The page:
An MIT team is providing new understanding of the growing interconnections among three critical resources: energy, water and food. The work focuses on Pakistan's Indus Basin, where irrigation water is increasingly pumped from underground, a practice that is intensifying a preexisting shortage of energy. Using new and existing data plus statistical models, the researchers are clarifying how much pumping is going on, how it's affecting energy use and food productivity, and where and why it's happening in this region — home of the world's largest contiguous network of river-fed irrigation canals. A dynamic model under development will enable decision makers to assess the long-term, interacting impacts on energy, water, and food of proposed infrastructure and policy initiatives, taking into account the possible long-term impacts of climate change on water management.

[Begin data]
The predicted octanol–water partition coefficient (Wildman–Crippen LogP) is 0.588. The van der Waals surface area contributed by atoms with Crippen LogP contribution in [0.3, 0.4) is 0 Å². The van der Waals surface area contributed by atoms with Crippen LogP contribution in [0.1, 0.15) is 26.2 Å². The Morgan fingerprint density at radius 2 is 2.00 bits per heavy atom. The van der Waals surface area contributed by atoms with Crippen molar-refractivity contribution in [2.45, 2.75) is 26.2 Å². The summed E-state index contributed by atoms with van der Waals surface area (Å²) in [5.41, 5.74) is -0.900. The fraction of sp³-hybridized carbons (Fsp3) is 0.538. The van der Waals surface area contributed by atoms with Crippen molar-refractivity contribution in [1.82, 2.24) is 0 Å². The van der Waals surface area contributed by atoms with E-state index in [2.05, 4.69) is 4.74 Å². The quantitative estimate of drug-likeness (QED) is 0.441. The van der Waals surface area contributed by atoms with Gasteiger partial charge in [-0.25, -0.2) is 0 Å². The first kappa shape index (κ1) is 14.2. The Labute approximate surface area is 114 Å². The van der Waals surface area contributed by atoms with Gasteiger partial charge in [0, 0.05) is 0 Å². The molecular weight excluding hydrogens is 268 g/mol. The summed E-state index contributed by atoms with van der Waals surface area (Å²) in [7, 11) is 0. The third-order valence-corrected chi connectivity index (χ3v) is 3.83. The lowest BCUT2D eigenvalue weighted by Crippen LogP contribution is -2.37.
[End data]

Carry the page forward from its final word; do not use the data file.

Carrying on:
Professor James Wescoat of the Department of Architecture and Research Scientist Afreen Siddiqi of the Engineering Systems Division have been examining and clarifying the growing interconnections among energy, water and food, with a special focus on the Indus basin in Pakistan, where all three resources are in short supply.
[Excerpted from the Spring 2013 issue of Energy Futures, the magazine of the MIT Energy Initiative.]